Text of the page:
Special FX house speaks out on why practical FX are being passed up for CGI

While computer generated imagery is an ever-growing arena as far as film is concerned, we find that practical effects are falling by the wayside. CGI, when done right, can yield some amazing results. Alfonso Cuaron's GRAVITY immersed people in the cold blackness of space, so much so that you didn't even question where you were. Even characters are becoming central figures in films, such as DAWN OF THE PLANET OF THE APES, where CG can translate an actor's performance to another creature entirely. Now, those two represent the very best of what CGI is capable of. More often than not, films are working within a limited budget and limited time and yield far less results. A lot of the time we're left scratching our head at the discordance on-screen; movies that feel more like cartoons than anything else. That begs the question, "Why not go practical"?

Amalgamated Dynamics Inc. (ADI) is a practical effects house that specializes in prosthetic make-ups, animatronic puppets, actor duplicates and replica animals, to list a few. They've recently done some work on Gareth Edwards' GODZILLA, as well as PERCY JACKSON: SEA OF MONSTERS and THE THING (2011). You're seeing less and less of their work these days, and the answers might surprise you as to the "why". Alec Gillis and Tom Woodruff of ADI take a few minutes to go into the reasoning behind film studios opting for CGI, rather than the more cost-effective practical route.

Having seen both THE THING (2011) and PERCY JACKSON: SEA OF MONSTERS, I find it a little frustrating to see what looks to be great practical effects, only to have it replaced with shoddy CGI for the final result (which doesn't even hold up now, let alone down the road). Even moreso, being the fact that studios see how much video games are grossing each year (and that amount is growing) and that they want to emulate that "video game look", in hopes that somehow that will translate to a box-office gross.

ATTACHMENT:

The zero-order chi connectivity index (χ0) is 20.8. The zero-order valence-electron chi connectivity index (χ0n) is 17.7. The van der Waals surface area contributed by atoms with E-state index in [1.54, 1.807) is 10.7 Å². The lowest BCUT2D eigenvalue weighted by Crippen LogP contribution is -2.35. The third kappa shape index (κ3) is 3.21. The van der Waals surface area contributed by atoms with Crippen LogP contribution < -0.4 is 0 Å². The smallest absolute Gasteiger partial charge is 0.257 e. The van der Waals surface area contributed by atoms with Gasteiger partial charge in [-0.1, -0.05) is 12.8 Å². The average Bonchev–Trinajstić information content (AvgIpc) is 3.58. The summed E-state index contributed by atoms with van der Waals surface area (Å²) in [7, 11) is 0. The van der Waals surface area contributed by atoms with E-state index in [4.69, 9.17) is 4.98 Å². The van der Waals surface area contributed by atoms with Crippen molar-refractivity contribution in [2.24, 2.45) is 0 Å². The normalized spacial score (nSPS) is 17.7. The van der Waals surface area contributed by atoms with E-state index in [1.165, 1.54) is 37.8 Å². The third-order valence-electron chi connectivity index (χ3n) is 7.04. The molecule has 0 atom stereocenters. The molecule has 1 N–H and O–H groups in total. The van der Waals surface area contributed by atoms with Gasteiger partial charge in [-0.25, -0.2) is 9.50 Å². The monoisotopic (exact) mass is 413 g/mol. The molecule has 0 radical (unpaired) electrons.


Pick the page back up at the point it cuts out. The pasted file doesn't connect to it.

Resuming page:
I think it's universally agreed upon that a marriage between practical and computer generated effects are the best way to go. We've all cited films such as TERMINATOR 2: JUDGMENT DAY and JURASSIC PARK (as just a few examples) in regards to the best accomplishments in that field. What's funny about that is how old those movies are! No one's going to look at THE THING (2011) and comment in the positive about it's special effects, but people BELIEVE that those dinosaurs exist in a film that came out over 20 years ago. There is a need for CGI in some films, but as Dr. Ian Malcolm put it best, "Your scientists were so preoccupied with whether or not they could that they didn't stop to think if they should."

Extra Tidbit: Do you feel that CGI is being needlessly used, or is the amount on-screen generally necessary given the films that they're in?



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